does not describe me fully
it is where to start
Saturday, October 17, 2009
The Madam And The Courtesan
Recently, Liz Vega introduced me to Mayra Santos-Febres’novel, Our Lady of the Night. Set in early-to-mid-twentieth-century Puerto Rico, Nuestra Señora de la Noche tells the story of Isabel La Negra, a legendary madam. Though black, she penetrates the heart of Puerto Rican aristocracy through the men who frequent her brothel. Overcoming the obstacles of color, early poverty, and her profession, she revels in becoming a powerful, independent woman. That power comes at tremendous cost, including giving up sight unseen her son at birth. Honoring a type of woman usually stepped on or ignored in historical accounts, Mayra Santos-Febres’ novel recounts Puerto Rican modern history from the standpoint of:
“… that dark corner of the hidden Whore who pushes out the bastard nation.” [“… ese rincón oculto de la Puta escondida que puja a la nación bastarda.”]
In my own novel The Old Prophet’s House, set in late twentieth-century Chicago, courtesan Charlyn Blake also revels in her independence. A schoolteacher in her regular life, she conceals from her grandfather, a conservative Episcopalian minister, that she is also the kept woman of a wealthy lawyer.
"Her hand fell on the old Bible on the seat next to her. She stroked its worn leather cover, soft like chamois, the repository of Blake family history; its official history, because it sure didn’t include its secrets."
Charlyn has two big secrets. The open secret is Charlyn’s life style which, except for Grampa, everyone knows about, but which no one publicly acknowledges. The greater secret is the son Charlyn gave up at birth. The unrepentant Charlyn tells herself:
"I couldn’t care less about redemption, Grampa. And I still don’t apologize for having been a mistress, only that you might have found out about it. For that matter, I don’t want power, except to control my own life."
Both Isabel la Negra and Charlyn put up a resolute front. In the end, though, each tracks down the son given up at birth, acknowledging the deep tear in their psyche occasioned by that early choice. I wonder if both Santos-Febres and I succumbed to cultural pressure to portray these two characters as failed women, salvageable only through reneging on their original choice to give up a child. Or were we simply acknowledging the reality of what sometimes happens when a mother abandons a child? Did we honor our characters or did we fail them in the end? Would they be grander, more memorable characters if they continue living with impunity? Do they actually live with impunity?
I remind myself that I did not intend to write about every courtesan who gives up a child, only about my fictional character Charlyn Blake. I suspect Mayra Santos-Febres also did not intend to write about every whore or madam in Puerto Rico. The relevant question should be, Did we honor the characters we set out to write? In my case, I won’t know the full verdict until my readers weigh in. As for Santos-Febres, she made me care deeply about her character and also taught me something about Puerto Rican history. Dare I ask more from a novelist?
My writing frequently explores multicultural themes. Born in Puerto Rico, I moved at a young age to the U.S., where my parents became Pentecostal ministers. Early immersion in Latino and religious cultures preceded later experiences as a businesswoman, a White House Fellow, and life aboard a trawler cruising from Martha’s Vineyard to South America. These sometimes incompatible worlds have given me a respectful outlook toward differing points of view. My short stories, poems, and essays reflect my own inclusive, yet sharply defined, journey across cultural and socioeconomic boundaries. I recently published Peace on the Journey, a poetry collection which explores the theme of renewal in the face of adversity.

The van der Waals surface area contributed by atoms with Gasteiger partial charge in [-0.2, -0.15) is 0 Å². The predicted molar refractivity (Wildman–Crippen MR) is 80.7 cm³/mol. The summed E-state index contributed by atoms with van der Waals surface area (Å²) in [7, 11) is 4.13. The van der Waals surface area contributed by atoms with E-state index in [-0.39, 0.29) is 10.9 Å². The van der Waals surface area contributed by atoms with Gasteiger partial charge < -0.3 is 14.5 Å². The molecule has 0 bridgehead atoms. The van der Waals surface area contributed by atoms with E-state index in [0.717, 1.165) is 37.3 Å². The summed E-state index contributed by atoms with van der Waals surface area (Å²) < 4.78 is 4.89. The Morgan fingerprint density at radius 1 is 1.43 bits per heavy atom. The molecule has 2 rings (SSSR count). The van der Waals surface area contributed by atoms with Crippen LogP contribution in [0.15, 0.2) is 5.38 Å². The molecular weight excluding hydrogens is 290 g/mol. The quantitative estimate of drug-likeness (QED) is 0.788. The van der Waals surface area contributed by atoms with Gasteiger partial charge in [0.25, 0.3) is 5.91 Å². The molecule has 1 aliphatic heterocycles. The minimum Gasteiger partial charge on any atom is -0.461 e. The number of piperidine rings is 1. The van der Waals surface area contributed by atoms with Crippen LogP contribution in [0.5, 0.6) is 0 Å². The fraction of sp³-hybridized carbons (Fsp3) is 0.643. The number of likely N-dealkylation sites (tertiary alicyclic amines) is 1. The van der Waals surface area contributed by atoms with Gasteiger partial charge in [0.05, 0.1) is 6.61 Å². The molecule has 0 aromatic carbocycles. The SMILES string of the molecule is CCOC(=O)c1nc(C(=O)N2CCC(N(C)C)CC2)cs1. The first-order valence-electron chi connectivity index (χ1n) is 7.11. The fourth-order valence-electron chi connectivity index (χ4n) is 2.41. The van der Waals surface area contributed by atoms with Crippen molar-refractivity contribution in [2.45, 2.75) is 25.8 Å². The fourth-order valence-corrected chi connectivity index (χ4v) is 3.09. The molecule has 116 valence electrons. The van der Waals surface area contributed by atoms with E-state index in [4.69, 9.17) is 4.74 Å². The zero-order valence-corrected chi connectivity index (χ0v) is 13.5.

The defining image of this blog is a waterfall. Its inspiration comes from a scene in one of my novels in which the infant protagonist escapes her mother’s attention and wanders off to a nearby waterfall. While there, she experiences a mysterious sense of wellbeing, which she yearns to replicate for the rest of her life.
"I have made love to my writing and am now in the afterglow."
"Insist on yourself; never imitate. Your own gift you can present every moment with the cumulative force of a whole life's cultivation; but of the adopted talent of another you have only an extemporaneous half possession... Do that which is assigned to you, and you cannot hope too much or dare too much."
Ralph Waldo Emerson
About his fictional town Macondo, widely acknowledged to be inspired by his real home town of Aracataca, Colombia. “Macondo is not so much a place as it is a state of mind.”
Gabriel Garcia Marquez
"Be kind, for everyone you meet is fighting a hard battle."
"The brave man is not he who does not feel afraid, but he who conquers fear."
"The heart has its reasons of which reason knows nothing."
Blaise Pascal, Pensées
"There is vitality, a life force, an energy, a quickening that is translated through you into action and, because there is only one of you in all time, this expression is unique. And if you block it, it will never exist through any other medium and will be lost. The world will not have it. It is not your business to determine how good it is nor how valuable nor how it compares with other expressions. It is your business to keep it yours clearly and directly... to keep the channel open."